I hope that we can move forward, together, to build an even stronger and more diverse community.
Robert T Craig, Robert.Craig@colorado.edu via CRTNET
Distinguished Scholars Selection Process
As a Distinguished Scholar awardee and a signer of the much-criticized DS letter protesting the NCA Executive Committee’s decision to change the DS selection process, I would like to express my hope that NCA can move forward with the new process without further rancor or damage to the award’s reputation, and that that the new process will do a better job than we have done up to now of honoring the full diversity of excellent scholarship in our field.
The new selection process will not work as intended unless the award committee is presented with a diverse pool of strong nominations. As the DS pointed out in our letter, data for the last few years show that the distribution of awards by gender and race has closely matched the gender and racial composition of the nomination pool (as I recall, only one person of color was nominated in that period). In that regard there is no evidence of systematic discrimination, but I completely agree with our critics that systematic factors, including distrust of the process, may have affected people’s willingness to nominate or be nominated.
Hopefully, NCA’s decision to change the process will reduce any distrust in it. However, one of our (DS) objections against the new policy is that it focuses entirely on the selection process and fails to address the problem of attracting diverse nominations. We can only hope that the nomination pool will include a sufficiently diverse group of accomplished scholars. Given the small number of DS awards allowed each year, it will remain the case that many deserving people, regardless of identity, will not receive this recognition.
I will not withdraw my signature from the DS letter, which I think argued a reasonable case and has been badly misread and unfairly condemned by critics. True, it didn’t persuade the NCA leadership to change either their decision or their tone in defending it. I accept that outcome and am happy to move on, hoping the new process will work as intended.
Wayne Beach, firstname.lastname@example.org via CRTNET
This past November in Salt Lake City I was humbled and honored to receive the NCA Distinguished Scholar award.
I was also disheartened to discover, at the convention, that there were ongoing conflicts with nomination practices that have fueled
ongoing controversies and debates about inclusion, diversity, and social justice.
As a new member, my signing of the DS letter did not occur to avoid what I soon came to understand is a dire need and desire for inclusion and diversity in the DS membership. Rather, I signed as a response disagreeing with the process proposed by the Executive Committee to solve this problem. At that time, I framed the EC letter as promoting a surprising and untenable ‘us vs. them (DS)’ position. I now realize that the DS response letter, and the language within it, can be read as perpetuating the same ‘us vs them’ orientation. My intention was not to create harm or disunity. But if my signing has in any way caused hurt or lack of trust in what a DS should represent, I apologize.
In the end, both EC and DS letters have stimulated adversarial disconnections that seem to be growing daily.
We now need to seek creative collaborations between the EC, DS, and across the entire NCA membership.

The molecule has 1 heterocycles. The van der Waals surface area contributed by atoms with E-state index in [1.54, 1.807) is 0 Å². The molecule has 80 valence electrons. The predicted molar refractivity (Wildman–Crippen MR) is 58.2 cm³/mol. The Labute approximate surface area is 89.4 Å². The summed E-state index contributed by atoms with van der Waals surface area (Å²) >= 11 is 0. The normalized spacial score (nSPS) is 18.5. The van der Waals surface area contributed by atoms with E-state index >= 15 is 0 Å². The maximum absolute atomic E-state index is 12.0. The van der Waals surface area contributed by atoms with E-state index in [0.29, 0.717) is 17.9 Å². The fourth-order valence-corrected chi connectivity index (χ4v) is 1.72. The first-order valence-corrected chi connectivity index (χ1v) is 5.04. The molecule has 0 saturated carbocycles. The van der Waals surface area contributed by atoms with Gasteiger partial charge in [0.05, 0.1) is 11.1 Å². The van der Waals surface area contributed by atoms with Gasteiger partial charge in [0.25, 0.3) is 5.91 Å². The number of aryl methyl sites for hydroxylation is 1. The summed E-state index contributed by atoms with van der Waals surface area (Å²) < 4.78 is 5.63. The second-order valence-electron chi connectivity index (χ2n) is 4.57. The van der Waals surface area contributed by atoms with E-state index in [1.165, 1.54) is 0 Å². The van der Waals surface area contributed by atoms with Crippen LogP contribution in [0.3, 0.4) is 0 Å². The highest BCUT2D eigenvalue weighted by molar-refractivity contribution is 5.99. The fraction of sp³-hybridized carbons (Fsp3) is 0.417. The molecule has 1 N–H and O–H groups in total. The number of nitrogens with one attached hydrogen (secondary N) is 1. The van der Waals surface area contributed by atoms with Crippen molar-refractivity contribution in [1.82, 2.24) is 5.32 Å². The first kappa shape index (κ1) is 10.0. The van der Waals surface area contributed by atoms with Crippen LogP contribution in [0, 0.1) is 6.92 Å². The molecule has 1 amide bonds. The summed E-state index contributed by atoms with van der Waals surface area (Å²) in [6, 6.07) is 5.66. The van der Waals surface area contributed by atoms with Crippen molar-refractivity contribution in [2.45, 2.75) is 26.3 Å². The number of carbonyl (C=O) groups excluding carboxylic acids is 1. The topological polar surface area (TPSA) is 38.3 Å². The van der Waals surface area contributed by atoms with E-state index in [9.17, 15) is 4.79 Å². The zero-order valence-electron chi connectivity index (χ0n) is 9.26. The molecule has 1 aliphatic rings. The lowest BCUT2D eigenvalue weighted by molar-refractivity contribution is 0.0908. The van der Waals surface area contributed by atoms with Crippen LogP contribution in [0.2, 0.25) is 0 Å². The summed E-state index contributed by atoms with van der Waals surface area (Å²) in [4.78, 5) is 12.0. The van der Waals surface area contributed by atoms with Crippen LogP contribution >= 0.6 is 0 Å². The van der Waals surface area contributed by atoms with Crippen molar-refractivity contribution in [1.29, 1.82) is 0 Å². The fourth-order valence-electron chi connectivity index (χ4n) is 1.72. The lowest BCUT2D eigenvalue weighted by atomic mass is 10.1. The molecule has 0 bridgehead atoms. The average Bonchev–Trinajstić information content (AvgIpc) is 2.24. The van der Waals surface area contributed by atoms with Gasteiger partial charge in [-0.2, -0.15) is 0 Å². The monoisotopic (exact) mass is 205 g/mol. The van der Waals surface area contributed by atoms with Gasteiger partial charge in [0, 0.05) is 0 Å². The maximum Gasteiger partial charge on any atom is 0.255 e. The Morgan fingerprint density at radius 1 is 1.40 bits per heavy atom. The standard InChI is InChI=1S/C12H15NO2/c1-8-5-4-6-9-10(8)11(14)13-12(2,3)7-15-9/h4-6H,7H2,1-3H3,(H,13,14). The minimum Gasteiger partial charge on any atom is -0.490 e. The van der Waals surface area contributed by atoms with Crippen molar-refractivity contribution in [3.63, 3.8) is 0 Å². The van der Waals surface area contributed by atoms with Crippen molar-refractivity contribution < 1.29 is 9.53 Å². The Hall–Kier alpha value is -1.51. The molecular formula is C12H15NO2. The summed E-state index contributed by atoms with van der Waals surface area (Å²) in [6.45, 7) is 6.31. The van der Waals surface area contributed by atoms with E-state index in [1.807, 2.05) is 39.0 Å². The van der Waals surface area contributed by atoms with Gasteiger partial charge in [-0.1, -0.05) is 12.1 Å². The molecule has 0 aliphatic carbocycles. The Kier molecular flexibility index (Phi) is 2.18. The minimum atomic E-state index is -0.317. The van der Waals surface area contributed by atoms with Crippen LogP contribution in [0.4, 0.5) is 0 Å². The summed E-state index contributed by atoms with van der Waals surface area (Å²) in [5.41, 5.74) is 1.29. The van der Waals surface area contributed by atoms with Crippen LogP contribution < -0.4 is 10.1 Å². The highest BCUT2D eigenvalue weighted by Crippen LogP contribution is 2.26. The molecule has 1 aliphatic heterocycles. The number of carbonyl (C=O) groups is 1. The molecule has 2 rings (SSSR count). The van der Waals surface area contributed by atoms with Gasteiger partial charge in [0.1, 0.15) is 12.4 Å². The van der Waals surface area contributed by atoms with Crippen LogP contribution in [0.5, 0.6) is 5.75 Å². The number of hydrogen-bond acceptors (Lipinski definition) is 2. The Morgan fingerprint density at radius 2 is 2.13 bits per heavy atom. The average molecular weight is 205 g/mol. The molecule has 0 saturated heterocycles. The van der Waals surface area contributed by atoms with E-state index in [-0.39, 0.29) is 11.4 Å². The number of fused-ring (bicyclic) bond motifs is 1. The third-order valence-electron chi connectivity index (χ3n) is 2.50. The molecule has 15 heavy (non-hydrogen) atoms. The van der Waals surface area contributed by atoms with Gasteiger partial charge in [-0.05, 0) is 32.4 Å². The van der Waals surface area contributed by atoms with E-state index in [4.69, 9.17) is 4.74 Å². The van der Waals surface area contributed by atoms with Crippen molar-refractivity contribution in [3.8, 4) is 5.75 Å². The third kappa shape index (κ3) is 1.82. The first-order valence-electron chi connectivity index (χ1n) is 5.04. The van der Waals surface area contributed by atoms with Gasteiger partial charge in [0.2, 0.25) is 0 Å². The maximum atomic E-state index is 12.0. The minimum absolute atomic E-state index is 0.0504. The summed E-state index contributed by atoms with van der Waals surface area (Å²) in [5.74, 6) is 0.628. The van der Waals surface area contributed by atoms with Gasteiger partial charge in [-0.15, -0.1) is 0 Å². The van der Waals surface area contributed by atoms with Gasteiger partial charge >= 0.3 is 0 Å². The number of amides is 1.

There are silver linings that I truly hope we can pursue together as colleagues and as a discipline. The good news is that inclusion and diversity discussions and debates are unprecedented. Topics, concerns, and self-reflections about inclusion and diversity are on more persons’ radars than ever before. Increased attention is being given to how implicit and explicit bias can, knowingly and intentionally or not, get enacted in an organizational culture.
Unique opportunities now exist for open and constructive dialogue for meaningful and sustained change.
It is possible, hopefully probable, that over time we can grow and mature from these critical conflicts. Sooner rather than later is much preferred.
NCA and the Distinguished Scholars membership should work together to advance new and innovative approaches for not just agreeing on nomination criteria and processes, but enhancing mutual respect and fairness as mainstays for our Communication discipline.
University of Colorado, Boulder
Carole Blair, email@example.com via CRTNET
Dear NCA Members,
I hear the anger, and I know it is warranted. No one can spend much time doing the kinds of work (whether that work is advocacy, analysis/critique, service, or activism) that attempts to understand and intervene in the intricacies of structures of power, without hearing and feeling the depth of the anger, and without arriving at the conclusion that it is a righteous response. Academia has been very slow to change in general, but especially with regard to its willingness to actually act in consequential ways that would embody its words of support for diversity. The entire academic complex—NCA included—has rarely taken anything but frail action in support of its supposed commitments.
It is not just structures and complexes that have failed to act, of course, but people, who sometimes have given up, perhaps paralyzed by anger, or at other times grown complacent. And also, of course, we know there is the equal possibility of some simply not hearing the anger. Well, we have all heard it now.
At this particular moment, as one member among many, the best action for me—certainly out of both obligation but also desire—is to pledge myself willing, and indeed eager, to join the kinds of conversations that figure out better ways to do the work of this community, even when those conversations are complex and difficult ones. And I will try my best, as a member, scholar, teacher, and advocate, to help make our community one that is more just and that values more overtly each of its members.